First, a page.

The implications of Ricci v. DeStefano are bound to be far-reaching. In her dissenting opinion, Justice Ruth Bader Ginsberg argued that the majority's decision delivered a significant blow to Title VII of the Civil Rights Act. "Congress endeavored to promote equal opportunity in fact and not simply in form," she observed. "The damage today's decision does to that objective is untold." Ginsberg's comments point to a new reality -- as a result of Ricci v. DeStefano, businesses now have less reason to worry about the racial consequences of their tests.
In the future, minority job applicants who do badly on job tests cannot expect help from the Supreme Court unless the tests they take are flagrantly unrelated to their work. President Obama will, to be sure, put forth Supreme Court nominees more liberal than those of President Bush, but the oldest and frailest justices are liberal (Justice John Paul Stevens turned 89 in April). But even if he ends up winning a second term, President Obama will, barring a miracle, only end up replacing elderly liberal justices with younger liberal justices.
The rightward direction in which the Supreme Court has been moving since the 1980s should continue well into the next decade. Justice Kennedy has replaced retired Justice Sandra Day O'Connor as the swing vote on racial matters, but rather than providing a true swing vote, Kennedy can usually be counted on to side with the court conservatives, now lead by Chief Justice John Roberts. The conservatives believe, as they argued in a 2007 Seattle student assignment case in which Roberts wrote the majority opinion, that racial distinctions that affect whites must be viewed with the same suspicion as those that affect disadvantaged minorities.
For this court, all affirmative action remedies that give nonwhites a special benefit in order to remedy a racial wrong thus rest on shaky legal ground. Indeed, if the racial sensibility of this Supreme Court has any historical parallel, it is with the conservative post-Civil War Supreme Court of the 1880s, in which Justice Joseph P. Story, speaking for the majority, declared, "When a man has emerged from slavery, and by the aid of beneficent legislation shaken off the inseparable concomitants of that state, there must be some stage in the progress of his elevation when he takes the rank of mere citizen and ceases to be the special favorite of the laws..."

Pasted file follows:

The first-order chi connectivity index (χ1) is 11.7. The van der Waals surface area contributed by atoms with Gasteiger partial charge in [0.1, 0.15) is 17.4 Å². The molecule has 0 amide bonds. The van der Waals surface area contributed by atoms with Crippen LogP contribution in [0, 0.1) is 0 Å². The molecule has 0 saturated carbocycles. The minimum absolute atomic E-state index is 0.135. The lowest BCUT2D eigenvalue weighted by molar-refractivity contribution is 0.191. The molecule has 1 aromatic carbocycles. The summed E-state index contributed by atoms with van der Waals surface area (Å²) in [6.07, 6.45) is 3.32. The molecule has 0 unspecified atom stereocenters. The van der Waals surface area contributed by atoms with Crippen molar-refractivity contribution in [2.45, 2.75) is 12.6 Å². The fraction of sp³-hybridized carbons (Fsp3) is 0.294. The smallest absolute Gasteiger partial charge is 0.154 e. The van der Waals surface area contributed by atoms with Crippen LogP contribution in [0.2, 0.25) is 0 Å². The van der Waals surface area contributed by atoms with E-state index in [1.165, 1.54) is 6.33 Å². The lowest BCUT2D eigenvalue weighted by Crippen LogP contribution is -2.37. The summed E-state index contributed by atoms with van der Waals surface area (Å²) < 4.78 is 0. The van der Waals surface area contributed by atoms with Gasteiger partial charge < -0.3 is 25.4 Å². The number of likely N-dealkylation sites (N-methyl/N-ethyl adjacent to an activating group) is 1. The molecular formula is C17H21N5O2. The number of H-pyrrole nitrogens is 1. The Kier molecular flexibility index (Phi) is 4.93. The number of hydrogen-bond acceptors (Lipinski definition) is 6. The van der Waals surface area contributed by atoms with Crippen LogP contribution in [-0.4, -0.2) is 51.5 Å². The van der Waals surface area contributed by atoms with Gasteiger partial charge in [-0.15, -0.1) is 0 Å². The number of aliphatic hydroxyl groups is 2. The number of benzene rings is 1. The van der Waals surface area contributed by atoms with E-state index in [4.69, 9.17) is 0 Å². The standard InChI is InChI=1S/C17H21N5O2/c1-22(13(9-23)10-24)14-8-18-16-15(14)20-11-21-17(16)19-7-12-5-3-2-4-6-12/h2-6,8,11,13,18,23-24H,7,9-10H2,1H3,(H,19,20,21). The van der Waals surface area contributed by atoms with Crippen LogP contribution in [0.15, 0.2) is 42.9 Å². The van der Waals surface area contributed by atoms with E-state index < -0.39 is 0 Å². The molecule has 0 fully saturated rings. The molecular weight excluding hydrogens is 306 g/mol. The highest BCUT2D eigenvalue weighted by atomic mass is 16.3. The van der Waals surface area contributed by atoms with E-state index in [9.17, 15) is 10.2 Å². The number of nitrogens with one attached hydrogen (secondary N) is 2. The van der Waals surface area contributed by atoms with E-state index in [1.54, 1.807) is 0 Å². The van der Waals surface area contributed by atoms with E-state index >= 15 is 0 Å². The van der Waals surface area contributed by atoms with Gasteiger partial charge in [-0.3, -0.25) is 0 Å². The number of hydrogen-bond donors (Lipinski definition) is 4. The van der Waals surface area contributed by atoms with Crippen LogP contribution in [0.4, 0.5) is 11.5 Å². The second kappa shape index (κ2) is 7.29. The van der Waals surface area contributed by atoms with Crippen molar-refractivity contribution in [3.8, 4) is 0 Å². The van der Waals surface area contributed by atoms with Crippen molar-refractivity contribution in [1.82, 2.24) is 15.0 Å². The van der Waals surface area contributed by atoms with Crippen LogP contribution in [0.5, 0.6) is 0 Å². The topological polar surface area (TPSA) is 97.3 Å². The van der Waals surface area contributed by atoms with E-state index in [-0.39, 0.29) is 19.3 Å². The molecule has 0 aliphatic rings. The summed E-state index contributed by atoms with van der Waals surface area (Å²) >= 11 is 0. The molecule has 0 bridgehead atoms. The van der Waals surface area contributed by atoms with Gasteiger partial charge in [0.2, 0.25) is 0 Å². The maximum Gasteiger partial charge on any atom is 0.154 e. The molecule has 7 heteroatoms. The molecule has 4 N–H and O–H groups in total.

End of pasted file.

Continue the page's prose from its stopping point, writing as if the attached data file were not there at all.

Who then will challenge the way in which the Roberts court deals with race? As they compete for camera time with Michael Jackson's grieving family, it is apparent that the veteran civil rights leaders such as Al Sharpton and Jesse Jackson cannot be counted on. The irony is that the best person for challenging the racial thinking of the Roberts court may be President Obama's first Supreme Court nominee, Judge Sonia Sotomayor.
Sotomayor was one of three judges on an appellate panel who ruled against the protesting firefighters and in New Haven's favor. Now she gets a second chance to say why she was right to decide as she did. Should she be willing to risk Senate approval, she is in a position to make Ricci v. DeStefano the centerpiece of her confirmation hearings.
Nicolaus Mills, a professor of American Studies at Sarah Lawrence College, is author of "Debating Affirmative Action: Race, Gender, Ethnicity and the Politics of Inclusion."